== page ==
Terracing a chicken pasture part

Terrace design

All summer and fall,
I’ve been dreaming of turning
steep powerline cut pasture
into a useful part of the
farm.  With the garden put to bed, I was finally able to steal
some time to put the first stage into practice.

First, the goals:

  • Prevent chicken-scratching from causing erosion on a steep slope.
  • Provide easy access so we’re able to manage the vegetation.
  • Hold water on what’s otherwise a dry slope so trees won’t need
    irrigation (with the side benefit of helping deal with the overflow of
    water that turns the bottom of the slope into a swamp).

Building a terraceI’m starting with two
terraces, although I suspect I’ll eventually make three or four if
these work out.  First, I stacked a lot of brush (cut out of the
pasture this summer) on the downhill side of where I wanted the terrace
to go, then I carved soil out of the uphill side to toss onto that
raised area.  If I was building a terrace to hold heavy machinery,
I wouldn’t want to put biodegradable wood down there, but my goal is to
keep these terraces in place with root action in the long run, so the
brush just has to hold the slope until the roots get established.

Speaking of roots, I’ve
already planted the berm on the downhill side of the biggest terrace
with comfrey, and plan to seed cover crops (probably oats, then
buckwheat) on the unused flat part of the terrace this spring. 
That way I’ll be able to turn the chickens into this pasture a bit over
the summer without worrying that they’ll scratch bare soil to pieces,
and I’ll also be building much-needed organic matter for the five tiny
that will eventually spread their roots into this
space.  The trees will be grafted to naturally dwarf Asian
persimmons once the trunks are four feet tall (in a year or two), which
means they’ll stay shrimpy enough not to mess with the powerline

Switchback trail

Rather than putting the
terraces directly on grade, I opted to turn them into a switchback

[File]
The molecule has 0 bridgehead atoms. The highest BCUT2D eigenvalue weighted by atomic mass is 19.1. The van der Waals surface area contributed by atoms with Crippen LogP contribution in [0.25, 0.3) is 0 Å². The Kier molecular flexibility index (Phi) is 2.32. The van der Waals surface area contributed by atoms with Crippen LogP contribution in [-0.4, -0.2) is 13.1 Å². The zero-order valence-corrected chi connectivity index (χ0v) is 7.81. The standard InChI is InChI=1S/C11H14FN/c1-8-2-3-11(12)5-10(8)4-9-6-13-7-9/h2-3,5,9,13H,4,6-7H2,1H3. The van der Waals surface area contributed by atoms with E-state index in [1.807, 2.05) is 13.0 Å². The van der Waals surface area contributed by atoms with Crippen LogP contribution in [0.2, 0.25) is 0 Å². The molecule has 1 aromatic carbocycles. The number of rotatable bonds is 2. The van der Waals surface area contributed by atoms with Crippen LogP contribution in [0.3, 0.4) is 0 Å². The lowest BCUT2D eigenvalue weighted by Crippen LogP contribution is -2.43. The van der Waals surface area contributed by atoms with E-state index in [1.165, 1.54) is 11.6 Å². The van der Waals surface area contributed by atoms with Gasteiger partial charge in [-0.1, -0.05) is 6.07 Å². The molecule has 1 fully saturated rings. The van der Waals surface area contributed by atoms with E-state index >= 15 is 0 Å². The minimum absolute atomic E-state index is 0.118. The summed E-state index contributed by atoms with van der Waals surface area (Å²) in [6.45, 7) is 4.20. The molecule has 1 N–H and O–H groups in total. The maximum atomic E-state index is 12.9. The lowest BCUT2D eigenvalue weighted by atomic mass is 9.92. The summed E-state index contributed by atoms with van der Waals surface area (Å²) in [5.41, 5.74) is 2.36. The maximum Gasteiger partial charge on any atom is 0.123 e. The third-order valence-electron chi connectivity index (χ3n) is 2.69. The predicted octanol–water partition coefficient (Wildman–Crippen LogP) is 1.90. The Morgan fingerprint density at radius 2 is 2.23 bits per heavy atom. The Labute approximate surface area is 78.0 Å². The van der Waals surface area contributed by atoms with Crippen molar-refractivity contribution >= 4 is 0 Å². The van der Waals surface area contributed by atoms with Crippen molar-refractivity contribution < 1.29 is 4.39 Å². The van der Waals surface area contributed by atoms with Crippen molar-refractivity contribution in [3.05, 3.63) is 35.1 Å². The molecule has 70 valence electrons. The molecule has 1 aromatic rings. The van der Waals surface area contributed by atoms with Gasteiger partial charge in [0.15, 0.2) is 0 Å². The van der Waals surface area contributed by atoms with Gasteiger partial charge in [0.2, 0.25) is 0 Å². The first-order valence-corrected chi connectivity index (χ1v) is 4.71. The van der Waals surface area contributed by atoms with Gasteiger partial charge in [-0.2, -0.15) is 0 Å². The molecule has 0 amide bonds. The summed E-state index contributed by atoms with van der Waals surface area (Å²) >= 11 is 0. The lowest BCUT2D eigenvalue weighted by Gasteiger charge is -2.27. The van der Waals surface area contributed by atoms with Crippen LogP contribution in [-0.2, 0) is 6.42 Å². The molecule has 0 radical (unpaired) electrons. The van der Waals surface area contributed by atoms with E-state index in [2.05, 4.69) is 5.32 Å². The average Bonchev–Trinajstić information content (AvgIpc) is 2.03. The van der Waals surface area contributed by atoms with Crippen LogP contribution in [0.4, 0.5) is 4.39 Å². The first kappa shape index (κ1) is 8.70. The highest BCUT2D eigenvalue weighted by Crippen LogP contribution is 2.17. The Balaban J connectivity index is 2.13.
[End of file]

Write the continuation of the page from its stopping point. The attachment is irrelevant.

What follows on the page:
trail, with one gently rising and one gently falling so the two
mostly-flat areas meet at the edge of the pasture.  This is really
just to make it easy for me to access, and may have the unintended
consequence that water runs down the terraces rather than pooling in
them.  I’m hopeful that a few logs laid across the terraces will
hold soil and water in place.

Terracing a hillside

As you can see, the
digging is hard work, so I’m just plugging away an hour or two per
day.  More photos to come, but meanwhile, I’m curious to hear any
feedback on the design.  For example, do you think half-rotted old
trees about ten inches in diameter will hold the uphill side of the
slope if I pound fence posts in behind them at intervals?  (Again,
this is just supposed to last for the first few years, until the plants
I stick between the timbers take root.)  Do you think it’s
realistic to think I can get my terraces vegetated enough to let
chickens graze in here part-time this summer?  I’m very curious to
hear from anyone who’s tried to terrace a chicken pasture.

Our chicken waterer keeps the flock well
hydrated so they can spend their days foraging for food.

Latest Comments

  1. https://www.google.com/accounts/o8/id?id=AItOawnPtL7XpiztNgxGFv7k-U8c0N7I7OaPmBg December 17, 2012
  2. anna December 17, 2012
  3. Brian December 18, 2012
  4. anna December 19, 2012

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